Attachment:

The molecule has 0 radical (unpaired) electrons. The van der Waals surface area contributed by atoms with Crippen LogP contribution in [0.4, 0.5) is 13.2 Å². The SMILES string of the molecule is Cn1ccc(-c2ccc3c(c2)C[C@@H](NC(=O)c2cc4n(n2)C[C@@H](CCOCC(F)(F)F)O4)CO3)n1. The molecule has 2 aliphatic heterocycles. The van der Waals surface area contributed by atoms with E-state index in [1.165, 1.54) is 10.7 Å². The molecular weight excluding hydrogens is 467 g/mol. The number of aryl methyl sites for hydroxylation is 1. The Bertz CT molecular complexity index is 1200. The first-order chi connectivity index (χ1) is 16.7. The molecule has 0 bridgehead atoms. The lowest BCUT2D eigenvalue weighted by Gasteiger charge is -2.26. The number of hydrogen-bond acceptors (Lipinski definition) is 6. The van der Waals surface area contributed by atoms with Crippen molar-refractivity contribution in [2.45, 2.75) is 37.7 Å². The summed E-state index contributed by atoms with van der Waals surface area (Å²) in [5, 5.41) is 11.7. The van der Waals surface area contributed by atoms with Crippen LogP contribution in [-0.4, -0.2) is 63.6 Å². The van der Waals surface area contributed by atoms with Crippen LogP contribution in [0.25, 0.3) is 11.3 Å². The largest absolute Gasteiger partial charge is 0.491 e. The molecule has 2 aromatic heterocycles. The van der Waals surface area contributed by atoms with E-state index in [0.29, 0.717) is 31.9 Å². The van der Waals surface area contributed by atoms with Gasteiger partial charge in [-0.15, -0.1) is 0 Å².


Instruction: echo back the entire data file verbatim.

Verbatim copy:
The molecule has 0 radical (unpaired) electrons. The van der Waals surface area contributed by atoms with Crippen LogP contribution in [0.4, 0.5) is 13.2 Å². The SMILES string of the molecule is Cn1ccc(-c2ccc3c(c2)C[C@@H](NC(=O)c2cc4n(n2)C[C@@H](CCOCC(F)(F)F)O4)CO3)n1. The molecule has 2 aliphatic heterocycles. The van der Waals surface area contributed by atoms with E-state index in [1.165, 1.54) is 10.7 Å². The molecular weight excluding hydrogens is 467 g/mol. The number of aryl methyl sites for hydroxylation is 1. The Bertz CT molecular complexity index is 1200. The first-order chi connectivity index (χ1) is 16.7. The molecule has 0 bridgehead atoms. The lowest BCUT2D eigenvalue weighted by Gasteiger charge is -2.26. The number of hydrogen-bond acceptors (Lipinski definition) is 6. The van der Waals surface area contributed by atoms with Crippen molar-refractivity contribution in [2.45, 2.75) is 37.7 Å². The summed E-state index contributed by atoms with van der Waals surface area (Å²) in [5, 5.41) is 11.7. The van der Waals surface area contributed by atoms with Crippen LogP contribution in [-0.4, -0.2) is 63.6 Å². The van der Waals surface area contributed by atoms with Crippen LogP contribution in [0.25, 0.3) is 11.3 Å². The largest absolute Gasteiger partial charge is 0.491 e. The molecule has 2 aromatic heterocycles. The van der Waals surface area contributed by atoms with E-state index in [0.29, 0.717) is 31.9 Å². The van der Waals surface area contributed by atoms with Gasteiger partial charge in [-0.15, -0.1) is 0 Å².